For all those who dedicate to the User Experience , the concept of personas is nothing new, we use it constantly.
However, for those who have just started on this fascinating path, this concept is really important. So important that it will change your understanding of how to work with users.
Although the definitions of persona vary from one author to another, we can say that basically, a persona is a user . An ideal user, with their own perceptions, goals and needs, but a user nevertheless.
But let’s put aside the fundamental, what almost intuitively we know, to define this concept:
A persona is an ideal entity built from research on real users.
We study and analyze the results of such research. Then, we combine the patterns we got to construct as many model users (or personas) as necessary.
Let’s be clear: even when a persona may have characteristics of a real user that we have interviewed (and in fact it usually happens), we must remember that these personas do not really exist. Instead, they are an abstraction we obtain from previous investigation.
Methods to Create Personas
There are three kinds of personas:
- Marketing Personas
- Design Personas
In the first case, we create them because of lack of resources to conduct research with real users. Thus, we’ll create this persona type using assumptions about the users. These assumptions will come from our team of designers and / or researchers.
Simply put: a brainstorming of common knowledge and assumptions for certain specific users.
- It is important to note that lack of resources doesn’t mean you will not create personae. The difference between a design made from persona-driven data (even proto-personas) and one made without data, is really big. *
- When we create a proto-persona, this process will require a team of at least 3 members (not necessarily part of the project). If possible, we’ll try to involve 5 people for more reliable results. We will replace The lack of real users by the subjectivities of the team members.
- Although we create proto-personas without previous research, the application of user experiences based on these proto-personas must be validated by subsequent research and analysis.
* Personally, I never saw or knew of any design made based on personas who do not exceed any version based on the subjectivity of the designer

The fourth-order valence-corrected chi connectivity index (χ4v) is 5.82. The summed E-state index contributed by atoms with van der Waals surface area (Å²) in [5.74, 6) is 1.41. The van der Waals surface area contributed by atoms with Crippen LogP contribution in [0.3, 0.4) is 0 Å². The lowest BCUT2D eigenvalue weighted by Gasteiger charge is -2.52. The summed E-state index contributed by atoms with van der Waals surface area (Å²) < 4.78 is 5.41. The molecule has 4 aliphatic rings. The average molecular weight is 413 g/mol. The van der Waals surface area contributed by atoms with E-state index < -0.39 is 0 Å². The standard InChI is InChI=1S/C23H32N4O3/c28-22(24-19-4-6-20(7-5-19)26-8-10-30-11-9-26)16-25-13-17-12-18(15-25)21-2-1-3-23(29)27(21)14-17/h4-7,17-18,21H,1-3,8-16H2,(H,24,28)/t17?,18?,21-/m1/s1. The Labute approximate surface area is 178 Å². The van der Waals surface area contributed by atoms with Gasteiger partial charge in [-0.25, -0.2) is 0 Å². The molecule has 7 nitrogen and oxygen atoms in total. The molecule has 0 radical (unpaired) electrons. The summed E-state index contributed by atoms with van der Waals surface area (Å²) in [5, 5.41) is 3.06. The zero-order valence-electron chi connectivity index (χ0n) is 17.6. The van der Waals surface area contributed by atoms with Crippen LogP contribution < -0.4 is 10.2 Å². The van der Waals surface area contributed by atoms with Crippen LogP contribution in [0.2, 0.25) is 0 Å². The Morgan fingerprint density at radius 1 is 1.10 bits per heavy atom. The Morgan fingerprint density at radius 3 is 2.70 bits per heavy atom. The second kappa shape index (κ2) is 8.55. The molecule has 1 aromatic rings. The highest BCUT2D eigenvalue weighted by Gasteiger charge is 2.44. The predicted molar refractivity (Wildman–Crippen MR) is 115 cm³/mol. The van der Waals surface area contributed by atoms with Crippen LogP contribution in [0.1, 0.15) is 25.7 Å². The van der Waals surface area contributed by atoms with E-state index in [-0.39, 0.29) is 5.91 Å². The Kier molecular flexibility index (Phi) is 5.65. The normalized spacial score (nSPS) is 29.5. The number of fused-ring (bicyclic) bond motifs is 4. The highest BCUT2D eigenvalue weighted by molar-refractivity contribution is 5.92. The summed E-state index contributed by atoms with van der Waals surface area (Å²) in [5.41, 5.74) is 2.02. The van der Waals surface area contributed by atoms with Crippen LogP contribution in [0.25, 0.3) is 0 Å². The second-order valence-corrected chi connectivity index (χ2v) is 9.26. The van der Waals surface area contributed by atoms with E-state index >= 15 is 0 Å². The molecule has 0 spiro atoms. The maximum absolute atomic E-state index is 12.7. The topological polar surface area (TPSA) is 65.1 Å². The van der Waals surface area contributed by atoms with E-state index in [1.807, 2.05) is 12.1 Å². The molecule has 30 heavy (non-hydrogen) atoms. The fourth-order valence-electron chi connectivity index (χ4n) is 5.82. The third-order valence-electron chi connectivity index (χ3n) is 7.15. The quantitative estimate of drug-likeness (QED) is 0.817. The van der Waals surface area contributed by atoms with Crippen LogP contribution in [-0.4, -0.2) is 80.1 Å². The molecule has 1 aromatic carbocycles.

The Marketing personas, customers or buyer persona, are personas created by the same research method we mentioned above.
However, such research is based on statistical models that analyze the behavior of users. There’s no specificity or deepening of the underlying motivations of the user, only raw data.
Example: we need to create a product with a more or less broad target audience for a certain geographic area and an age group that we must define correctly.
In this case, we use a marketing persona to define projections based on data of other products, benchmarking (or comparators), market research, etc.
However, such research cannot tell us how to develop the product, its usability, what the user expects from the product…
In short: what will make the product a success or a failure. And of course, it only applies to commercial cases.
However, once our product is defined and tested, a marketing persona is fundamental everytime we have a commercial project.
Personas in User Experience (or Design Personas)
Finally, personas as we know them in UX. In other words: Your Majesty, the User.
We create these personas from personal interviews with potential users. We do this in a lab or, better yet, at the user’s place of residence or work.
This means we study the user in her own context. Thus, the experienced observer can infer additional data.
The interviewee will feel self-conscious about feeling observed and analyzed, though. This is an aspect to consider in such cases.
From these interviews, we can extract patterns based on emotions, perceptions, friction points, desires and frustrations.
Once we get these patterns, we are able to combine them to create our ideal users. These will be a synthesis of these interviews. And we can create as many personae as our research indicates.
However, it’s important to remember that they are a synthesis and not a catalog that includes all possible user stories . That is: a manageable number of ideal users (usually between 2 and 10, where 5 is a more-than-enough number for most of our projects).
Disclaimer: This content was translated to English from the original we wrote in Spanish, available in UXpañol
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